Keeping America Safe -- And Ugly Toward Its Lawyers

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Are we really back here again, in ugliness, dishonor and hypocrisy? Of course we are.

Four years ago, senior Bush administration officials fired nine diligent, competent, respected, Republican-appointed federal prosecutors because they were deemed insufficiently conservative to be trusted with such high office. It was a disgrace and the resulting scandal, which we now know as the U.S. Attorney scandal, set back the Justice Department for years.

Now another nine government lawyers, this time Democrat-appointed ones, are under siege by some of the very same conservative operatives who devoured their own in 2005 and 2006. Why? Because the new public servants, respected lawyers all, have been deemed by these self-proclaimed avatars of truth to be insufficiently patriotic, or "American", to be given a role at Justice after having represented some of the terror suspects held at Guantanamo Bay, Cuba. What a low moment in the country's legal history.

No one has yet stepped forward to cast legitimate shadows on the work of the decent men and women who were so carelessly discarded by the Bush White House during its second term. And, from what we can gather, the Obama administration's new lawyers (culled from some of the most respected law firms in the country) would honor any courtroom in which they appeared. They deserve praise, not scorn, for their professional conduct before entering government. The country needs more -- not fewer -- people like this in Washington.

But none of that matters to Liz Cheney and Company. Unrepentant about their eight-year-long assault upon the rule of law, these conservative zealots now seek to attack the integrity of some of the legal system's bravest messengers and interpreters. Having largely failed to persuade the American people to abandon core consitutional principles in the name of marginally better security, having succeeded mostly in ensuring Gitmo's status as a ugly symbol against us, these people now want to extort big companies, big law firms, and the Justice Department itself, into political submission.

In their America, another America far apart from the one they teach about in law school, a lawyer who upholds an oath and represents an unpopular client is: 1) assumed to share the views or that client; 2) assumed to be in a conspiracy with the client, and; 3) assumed to be using his or her position as counsel for the purpose of subverting our national security. Now a lawyer is a mobster, or a terrorist, or just plain un-American because the lawyer happens to be working for the government after working for clients who sought to benefit from the government's laws. There is no To Kill A Mockingbird in this dark, cynical America. And no Gideon's Trumpet, either.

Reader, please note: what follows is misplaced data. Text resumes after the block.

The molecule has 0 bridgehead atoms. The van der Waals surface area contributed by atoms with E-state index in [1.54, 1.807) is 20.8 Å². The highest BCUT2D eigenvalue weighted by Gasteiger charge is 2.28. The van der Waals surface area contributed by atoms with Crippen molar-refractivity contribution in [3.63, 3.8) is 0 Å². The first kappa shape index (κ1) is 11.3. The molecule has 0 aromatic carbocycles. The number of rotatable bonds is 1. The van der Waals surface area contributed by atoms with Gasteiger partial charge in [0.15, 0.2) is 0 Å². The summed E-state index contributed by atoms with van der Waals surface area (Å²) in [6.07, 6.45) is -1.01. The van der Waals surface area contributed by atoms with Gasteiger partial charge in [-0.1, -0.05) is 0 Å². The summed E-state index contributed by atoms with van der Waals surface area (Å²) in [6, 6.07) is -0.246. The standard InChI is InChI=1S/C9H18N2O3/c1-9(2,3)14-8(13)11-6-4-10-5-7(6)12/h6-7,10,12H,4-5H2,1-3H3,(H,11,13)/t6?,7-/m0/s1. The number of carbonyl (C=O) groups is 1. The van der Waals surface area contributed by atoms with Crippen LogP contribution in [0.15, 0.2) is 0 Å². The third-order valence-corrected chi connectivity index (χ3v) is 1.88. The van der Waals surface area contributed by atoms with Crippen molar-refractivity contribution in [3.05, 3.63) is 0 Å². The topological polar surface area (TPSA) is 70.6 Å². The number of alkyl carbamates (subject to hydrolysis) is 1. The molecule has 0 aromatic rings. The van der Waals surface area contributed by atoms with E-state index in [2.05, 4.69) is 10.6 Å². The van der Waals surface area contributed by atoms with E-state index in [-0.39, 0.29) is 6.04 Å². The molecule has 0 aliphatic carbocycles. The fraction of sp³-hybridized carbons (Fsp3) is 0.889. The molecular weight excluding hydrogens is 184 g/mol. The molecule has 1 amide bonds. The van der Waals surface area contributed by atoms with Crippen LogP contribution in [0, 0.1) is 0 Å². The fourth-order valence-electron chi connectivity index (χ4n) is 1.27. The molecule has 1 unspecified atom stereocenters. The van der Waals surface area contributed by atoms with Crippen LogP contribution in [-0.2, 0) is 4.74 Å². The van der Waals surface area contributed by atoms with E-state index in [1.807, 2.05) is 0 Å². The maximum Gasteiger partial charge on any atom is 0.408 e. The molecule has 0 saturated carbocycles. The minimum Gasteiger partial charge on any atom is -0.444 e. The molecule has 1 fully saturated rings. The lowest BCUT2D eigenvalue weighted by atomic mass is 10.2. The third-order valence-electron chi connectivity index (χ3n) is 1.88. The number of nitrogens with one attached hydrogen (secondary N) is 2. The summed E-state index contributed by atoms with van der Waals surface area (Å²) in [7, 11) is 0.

This is how associative guilt works in the 21st century. The lawyer who upholds an oath and represents an unpopular client is a traitor. And the lawyer's firm is suspect, too, as is are the companies which hire the firm for a completely unrelated matter. Now we have patriotic law firms and unpatriotic ones; now we have "patriotic" people who are to root out the private motives and public arguments of "unpatriotic" lawyers. Now a fair (and, as we have seen, necessary) defense of the Bill of Rights is considered treasonous or at best worthy of discredit and the loss of a job.

And all of it brought to you by the same people whose corruption of the truth -- on weapons of mass destruction in Iraq, on secret torture, on Iraq's role in 9/11 -- already is evident for all the world to see. All of it brought to you by men and women who did more to undermine the rule of law during their reign than any nine mid-level Justice Department lawyers could ever hope to achieve even if they wanted to. Good Lord, even Charles "Cully" Stimson, the odious Bush official who blessedly lost his job a few years ago over his own creepy effort at guilt by association, apparently believes the current group of miscreants has gone too far. When it comes to trashing law firms for their pro bono work, once you've lost Cully, you've really lost your way.  

The gall of it all, of course, is that the very hacks and cronies who now cry out for accountability from the Obama administration sounded a far different tune in 2007, when the U.S. Attorney scandal was in full bloom. Back then, the buzzwords about nine govenrment lawyers were executive privilege, secrecy, and political discretion. That's why Attorney General Eric Holder ought to immediately declare his terms: he should tell Liz Cheney that he'll hand over to her the information she seeks the day she gets her father, and Karl Rove and Harriet Miers and Alberto Gonzales for that matter, to give the American people a full, fair, and under oath accounting of the U.S. Attorney scandal.

That ought to quiet down her mob for a bit, don't you think?

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Andrew Cohen is a contributing editor at The Atlantic, 60 Minutes' first-ever legal analyst, and a fellow at the Brennan Center for Justice. He is also chief analyst for CBS Radio News and has won a Murrow Award as one of the nation's leading legal journalists. More

Cohen is the winner of the American Bar Association’s 2012 Silver Gavel Award for his Atlantic commentary about the death penalty in America and the winner of the Humane Society’s 2012 Genesis Award for his coverage of the plight of America’s wild horses. A racehorse owner and breeder, Cohen also is a two-time winner of both the John Hervey and O’Brien Awards for distinguished commentary about horse racing.

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